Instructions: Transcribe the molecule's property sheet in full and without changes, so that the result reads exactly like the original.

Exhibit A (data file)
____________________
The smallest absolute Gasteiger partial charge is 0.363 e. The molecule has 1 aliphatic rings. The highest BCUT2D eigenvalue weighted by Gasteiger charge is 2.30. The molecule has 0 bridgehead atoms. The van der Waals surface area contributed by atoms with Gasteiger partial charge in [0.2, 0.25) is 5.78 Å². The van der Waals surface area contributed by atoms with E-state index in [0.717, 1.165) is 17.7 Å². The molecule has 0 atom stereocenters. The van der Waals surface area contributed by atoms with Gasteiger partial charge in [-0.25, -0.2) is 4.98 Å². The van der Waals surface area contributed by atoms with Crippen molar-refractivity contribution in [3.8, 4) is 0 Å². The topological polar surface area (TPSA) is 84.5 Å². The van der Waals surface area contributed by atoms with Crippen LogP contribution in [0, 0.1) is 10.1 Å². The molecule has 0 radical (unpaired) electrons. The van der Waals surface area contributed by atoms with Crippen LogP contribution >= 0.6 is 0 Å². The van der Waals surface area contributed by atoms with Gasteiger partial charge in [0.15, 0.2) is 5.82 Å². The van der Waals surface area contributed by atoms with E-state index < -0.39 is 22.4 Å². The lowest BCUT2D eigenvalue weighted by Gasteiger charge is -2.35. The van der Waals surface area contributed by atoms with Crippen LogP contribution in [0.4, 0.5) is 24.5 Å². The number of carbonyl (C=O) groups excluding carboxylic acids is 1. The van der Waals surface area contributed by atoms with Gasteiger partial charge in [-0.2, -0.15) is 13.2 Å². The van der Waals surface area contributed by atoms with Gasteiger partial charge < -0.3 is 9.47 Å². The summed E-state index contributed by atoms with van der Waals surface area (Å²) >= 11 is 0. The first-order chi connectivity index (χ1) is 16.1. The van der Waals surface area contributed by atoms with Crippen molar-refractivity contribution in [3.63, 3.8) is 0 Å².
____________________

The smallest absolute Gasteiger partial charge is 0.363 e. The molecule has 1 aliphatic rings. The highest BCUT2D eigenvalue weighted by Gasteiger charge is 2.30. The molecule has 0 bridgehead atoms. The van der Waals surface area contributed by atoms with Gasteiger partial charge in [0.2, 0.25) is 5.78 Å². The van der Waals surface area contributed by atoms with E-state index in [0.717, 1.165) is 17.7 Å². The molecule has 0 atom stereocenters. The van der Waals surface area contributed by atoms with Gasteiger partial charge in [-0.25, -0.2) is 4.98 Å². The van der Waals surface area contributed by atoms with Crippen molar-refractivity contribution in [3.8, 4) is 0 Å². The topological polar surface area (TPSA) is 84.5 Å². The van der Waals surface area contributed by atoms with Crippen LogP contribution in [0, 0.1) is 10.1 Å². The molecule has 0 radical (unpaired) electrons. The van der Waals surface area contributed by atoms with Crippen LogP contribution >= 0.6 is 0 Å². The van der Waals surface area contributed by atoms with Gasteiger partial charge in [0.15, 0.2) is 5.82 Å². The van der Waals surface area contributed by atoms with E-state index < -0.39 is 22.4 Å². The lowest BCUT2D eigenvalue weighted by Gasteiger charge is -2.35. The van der Waals surface area contributed by atoms with Crippen LogP contribution in [0.4, 0.5) is 24.5 Å². The number of carbonyl (C=O) groups excluding carboxylic acids is 1. The van der Waals surface area contributed by atoms with Gasteiger partial charge in [-0.2, -0.15) is 13.2 Å². The van der Waals surface area contributed by atoms with Gasteiger partial charge < -0.3 is 9.47 Å². The summed E-state index contributed by atoms with van der Waals surface area (Å²) >= 11 is 0. The first-order chi connectivity index (χ1) is 16.1. The van der Waals surface area contributed by atoms with Crippen molar-refractivity contribution in [3.63, 3.8) is 0 Å².